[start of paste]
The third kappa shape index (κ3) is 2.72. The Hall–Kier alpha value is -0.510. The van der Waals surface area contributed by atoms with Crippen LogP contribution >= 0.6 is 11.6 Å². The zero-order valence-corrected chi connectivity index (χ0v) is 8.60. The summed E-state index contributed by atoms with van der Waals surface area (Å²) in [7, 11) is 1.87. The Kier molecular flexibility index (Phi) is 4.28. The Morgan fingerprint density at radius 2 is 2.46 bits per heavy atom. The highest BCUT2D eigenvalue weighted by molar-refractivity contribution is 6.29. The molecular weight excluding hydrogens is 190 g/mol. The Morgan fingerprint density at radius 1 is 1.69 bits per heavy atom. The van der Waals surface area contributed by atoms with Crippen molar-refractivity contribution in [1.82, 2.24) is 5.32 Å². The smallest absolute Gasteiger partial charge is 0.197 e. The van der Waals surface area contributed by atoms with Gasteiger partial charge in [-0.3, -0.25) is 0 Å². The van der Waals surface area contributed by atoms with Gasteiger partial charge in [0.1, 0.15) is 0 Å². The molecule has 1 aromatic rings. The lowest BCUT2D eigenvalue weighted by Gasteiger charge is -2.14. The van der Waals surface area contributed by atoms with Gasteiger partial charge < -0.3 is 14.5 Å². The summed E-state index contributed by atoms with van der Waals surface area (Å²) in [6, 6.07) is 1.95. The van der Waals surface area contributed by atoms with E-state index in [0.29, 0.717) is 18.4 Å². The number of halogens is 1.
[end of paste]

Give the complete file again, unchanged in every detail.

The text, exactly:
The third kappa shape index (κ3) is 2.72. The Hall–Kier alpha value is -0.510. The van der Waals surface area contributed by atoms with Crippen LogP contribution >= 0.6 is 11.6 Å². The zero-order valence-corrected chi connectivity index (χ0v) is 8.60. The summed E-state index contributed by atoms with van der Waals surface area (Å²) in [7, 11) is 1.87. The Kier molecular flexibility index (Phi) is 4.28. The Morgan fingerprint density at radius 2 is 2.46 bits per heavy atom. The highest BCUT2D eigenvalue weighted by molar-refractivity contribution is 6.29. The molecular weight excluding hydrogens is 190 g/mol. The Morgan fingerprint density at radius 1 is 1.69 bits per heavy atom. The van der Waals surface area contributed by atoms with Crippen molar-refractivity contribution in [1.82, 2.24) is 5.32 Å². The smallest absolute Gasteiger partial charge is 0.197 e. The van der Waals surface area contributed by atoms with Gasteiger partial charge in [-0.3, -0.25) is 0 Å². The van der Waals surface area contributed by atoms with Gasteiger partial charge in [0.1, 0.15) is 0 Å². The molecule has 1 aromatic rings. The lowest BCUT2D eigenvalue weighted by Gasteiger charge is -2.14. The van der Waals surface area contributed by atoms with Gasteiger partial charge < -0.3 is 14.5 Å². The summed E-state index contributed by atoms with van der Waals surface area (Å²) in [6, 6.07) is 1.95. The van der Waals surface area contributed by atoms with E-state index in [0.29, 0.717) is 18.4 Å². The number of halogens is 1.